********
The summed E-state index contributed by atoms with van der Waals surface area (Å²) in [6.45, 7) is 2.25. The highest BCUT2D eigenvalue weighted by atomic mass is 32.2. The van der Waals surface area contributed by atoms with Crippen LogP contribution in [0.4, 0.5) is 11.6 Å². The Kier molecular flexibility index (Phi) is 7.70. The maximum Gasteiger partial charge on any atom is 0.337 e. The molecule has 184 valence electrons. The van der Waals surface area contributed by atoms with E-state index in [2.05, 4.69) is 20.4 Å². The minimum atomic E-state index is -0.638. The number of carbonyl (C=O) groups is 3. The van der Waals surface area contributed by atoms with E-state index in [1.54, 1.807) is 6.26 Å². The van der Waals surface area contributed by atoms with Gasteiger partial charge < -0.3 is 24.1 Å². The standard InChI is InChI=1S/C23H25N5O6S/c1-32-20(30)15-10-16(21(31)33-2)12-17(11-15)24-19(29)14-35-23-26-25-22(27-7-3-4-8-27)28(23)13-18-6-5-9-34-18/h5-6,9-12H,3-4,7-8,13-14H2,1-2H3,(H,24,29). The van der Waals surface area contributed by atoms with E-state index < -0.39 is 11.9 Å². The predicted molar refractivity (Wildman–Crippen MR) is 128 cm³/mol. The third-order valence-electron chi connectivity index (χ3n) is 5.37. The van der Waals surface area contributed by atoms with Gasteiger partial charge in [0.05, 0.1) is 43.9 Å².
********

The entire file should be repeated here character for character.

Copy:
The summed E-state index contributed by atoms with van der Waals surface area (Å²) in [6.45, 7) is 2.25. The highest BCUT2D eigenvalue weighted by atomic mass is 32.2. The van der Waals surface area contributed by atoms with Crippen LogP contribution in [0.4, 0.5) is 11.6 Å². The Kier molecular flexibility index (Phi) is 7.70. The maximum Gasteiger partial charge on any atom is 0.337 e. The molecule has 184 valence electrons. The van der Waals surface area contributed by atoms with E-state index in [2.05, 4.69) is 20.4 Å². The minimum atomic E-state index is -0.638. The number of carbonyl (C=O) groups is 3. The van der Waals surface area contributed by atoms with E-state index in [1.54, 1.807) is 6.26 Å². The van der Waals surface area contributed by atoms with Gasteiger partial charge < -0.3 is 24.1 Å². The standard InChI is InChI=1S/C23H25N5O6S/c1-32-20(30)15-10-16(21(31)33-2)12-17(11-15)24-19(29)14-35-23-26-25-22(27-7-3-4-8-27)28(23)13-18-6-5-9-34-18/h5-6,9-12H,3-4,7-8,13-14H2,1-2H3,(H,24,29). The van der Waals surface area contributed by atoms with E-state index < -0.39 is 11.9 Å². The predicted molar refractivity (Wildman–Crippen MR) is 128 cm³/mol. The third-order valence-electron chi connectivity index (χ3n) is 5.37. The van der Waals surface area contributed by atoms with Gasteiger partial charge in [0.05, 0.1) is 43.9 Å².